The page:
We report two cases of lateral medullary infarction (LMI) whose bolus was predominantly passed on the affected side at the cricopharyngeal portion on videofluorography. Both cases had a very similar lesion and similar atypical symptoms, Therefore, we considered the relationship between the lesion and symptoms of these cases.
Case one was a 62-year-old man whose MRI showed a lesion in the left lateral medulla (pontomedullary junction). His chief complaint was not being able to swallow saliva. Perception of pain and temperature was decreased on the entire right side of the face. Central facial nerve palsy was also observed on the left side. Oral feeding started again 12 days after the onset.
Case two was a 58-year-old man. After balloon angioplasty for severe stenosis of vertebral artery, he displayed severe dysphagia and inability to swallow saliva, central facial nerve palsy on the right side and hoarseness. Perception of pain and temperature was disturbed on left-side limbs, body and face. MRI on the day after the operation showed an infarction in the right lateral medulla (pontomedullary junction) and right cerebellum. He began oral feeding again after approximately one month.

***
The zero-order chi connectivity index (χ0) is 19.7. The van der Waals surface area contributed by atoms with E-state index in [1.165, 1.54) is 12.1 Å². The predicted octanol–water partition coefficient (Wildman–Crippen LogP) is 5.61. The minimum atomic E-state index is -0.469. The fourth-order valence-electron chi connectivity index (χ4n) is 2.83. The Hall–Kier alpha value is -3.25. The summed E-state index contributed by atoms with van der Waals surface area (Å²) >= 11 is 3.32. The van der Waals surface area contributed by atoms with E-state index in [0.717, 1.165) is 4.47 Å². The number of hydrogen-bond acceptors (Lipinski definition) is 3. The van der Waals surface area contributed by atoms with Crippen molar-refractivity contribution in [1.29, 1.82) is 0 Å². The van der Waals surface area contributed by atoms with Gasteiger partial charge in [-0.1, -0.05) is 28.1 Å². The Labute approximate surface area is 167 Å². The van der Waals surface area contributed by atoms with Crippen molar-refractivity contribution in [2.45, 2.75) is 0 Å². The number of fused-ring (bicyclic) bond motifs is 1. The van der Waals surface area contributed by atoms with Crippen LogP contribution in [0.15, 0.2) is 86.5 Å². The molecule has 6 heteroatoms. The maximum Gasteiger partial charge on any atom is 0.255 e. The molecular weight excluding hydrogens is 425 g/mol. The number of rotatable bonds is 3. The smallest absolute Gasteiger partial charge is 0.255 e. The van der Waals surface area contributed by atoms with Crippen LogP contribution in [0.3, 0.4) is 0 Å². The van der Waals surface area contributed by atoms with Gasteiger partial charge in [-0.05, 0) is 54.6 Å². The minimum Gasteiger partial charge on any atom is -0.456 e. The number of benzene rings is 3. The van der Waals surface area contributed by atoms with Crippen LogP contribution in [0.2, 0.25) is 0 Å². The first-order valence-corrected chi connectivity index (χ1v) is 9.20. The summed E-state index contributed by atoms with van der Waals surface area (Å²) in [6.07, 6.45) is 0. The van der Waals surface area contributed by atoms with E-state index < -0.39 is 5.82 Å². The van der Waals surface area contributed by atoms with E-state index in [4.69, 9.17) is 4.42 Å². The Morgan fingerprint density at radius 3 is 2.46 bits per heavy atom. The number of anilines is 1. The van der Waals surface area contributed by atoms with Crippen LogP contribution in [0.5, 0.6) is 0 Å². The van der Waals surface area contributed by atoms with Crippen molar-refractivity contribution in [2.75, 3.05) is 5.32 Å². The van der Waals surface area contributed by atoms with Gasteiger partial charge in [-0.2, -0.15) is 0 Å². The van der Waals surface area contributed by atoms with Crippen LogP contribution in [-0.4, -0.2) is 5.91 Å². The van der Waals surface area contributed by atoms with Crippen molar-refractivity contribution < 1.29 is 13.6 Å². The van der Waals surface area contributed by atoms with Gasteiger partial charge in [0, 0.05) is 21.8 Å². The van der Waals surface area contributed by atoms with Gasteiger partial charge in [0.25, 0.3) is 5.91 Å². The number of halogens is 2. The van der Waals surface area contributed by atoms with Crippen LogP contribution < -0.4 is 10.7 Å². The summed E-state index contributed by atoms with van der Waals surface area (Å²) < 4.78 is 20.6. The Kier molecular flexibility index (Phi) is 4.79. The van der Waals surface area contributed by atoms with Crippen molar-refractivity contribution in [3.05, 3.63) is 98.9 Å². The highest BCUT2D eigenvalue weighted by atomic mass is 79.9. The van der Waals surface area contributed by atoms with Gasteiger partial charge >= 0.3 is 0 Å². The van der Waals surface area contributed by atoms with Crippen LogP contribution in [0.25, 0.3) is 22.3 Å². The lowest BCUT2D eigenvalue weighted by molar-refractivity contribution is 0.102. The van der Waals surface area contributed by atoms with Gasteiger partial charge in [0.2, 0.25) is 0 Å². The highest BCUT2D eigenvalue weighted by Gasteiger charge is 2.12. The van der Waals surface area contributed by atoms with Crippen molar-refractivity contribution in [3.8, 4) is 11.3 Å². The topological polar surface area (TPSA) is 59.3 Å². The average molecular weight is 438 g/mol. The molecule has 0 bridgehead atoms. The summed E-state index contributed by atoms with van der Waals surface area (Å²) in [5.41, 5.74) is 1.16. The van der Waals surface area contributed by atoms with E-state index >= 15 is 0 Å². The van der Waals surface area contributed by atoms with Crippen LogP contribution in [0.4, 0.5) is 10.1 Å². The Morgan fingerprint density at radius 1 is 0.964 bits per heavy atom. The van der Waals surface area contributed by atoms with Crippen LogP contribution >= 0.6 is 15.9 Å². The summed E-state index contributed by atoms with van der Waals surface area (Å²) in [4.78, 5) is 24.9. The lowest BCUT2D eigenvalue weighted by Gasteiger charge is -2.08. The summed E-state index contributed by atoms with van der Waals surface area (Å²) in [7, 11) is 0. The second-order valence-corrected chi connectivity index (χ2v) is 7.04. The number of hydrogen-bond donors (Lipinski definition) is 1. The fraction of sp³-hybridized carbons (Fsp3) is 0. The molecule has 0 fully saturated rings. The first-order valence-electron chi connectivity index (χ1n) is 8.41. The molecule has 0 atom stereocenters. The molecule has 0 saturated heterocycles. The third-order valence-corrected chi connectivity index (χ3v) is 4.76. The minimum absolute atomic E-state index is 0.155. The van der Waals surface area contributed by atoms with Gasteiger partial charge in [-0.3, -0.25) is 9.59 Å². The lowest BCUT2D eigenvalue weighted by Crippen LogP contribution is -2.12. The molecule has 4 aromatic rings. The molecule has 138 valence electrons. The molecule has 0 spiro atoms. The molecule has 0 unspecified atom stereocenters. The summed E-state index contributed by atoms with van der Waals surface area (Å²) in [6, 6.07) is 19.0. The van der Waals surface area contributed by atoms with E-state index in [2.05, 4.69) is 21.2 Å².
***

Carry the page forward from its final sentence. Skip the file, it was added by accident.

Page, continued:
MRI revealed a lesion in the upper lateral medulla in both cases. These cases with unilateral sensory defects were diagnosed as having involvement of the lateral spinothalamic tract and the ventral trigeminothalamic tract were implicated on clinical grounds. Concerning the central facial nerve palsy, we thought that some of the axons of the corticobulbar tract descending further ipsilaterally were damaged after decussation forward of the contralateral facial nucleus. The details of how the bolus passed on the affected side were unclear, but there was a possibility of some causal relation between the upper medullary lesion, and a bolus had predominantly passed on the affected side at the cricopharyngeal portion in these cases, because of lesion extensions were very similar. Therefore, perhaps the bolus laterality in these cases was one of the symptoms of LMI.
In a further study, we need to conduct a more detailed examination from various aspects about the relationship between laterality of bolus passage and medullary lesion.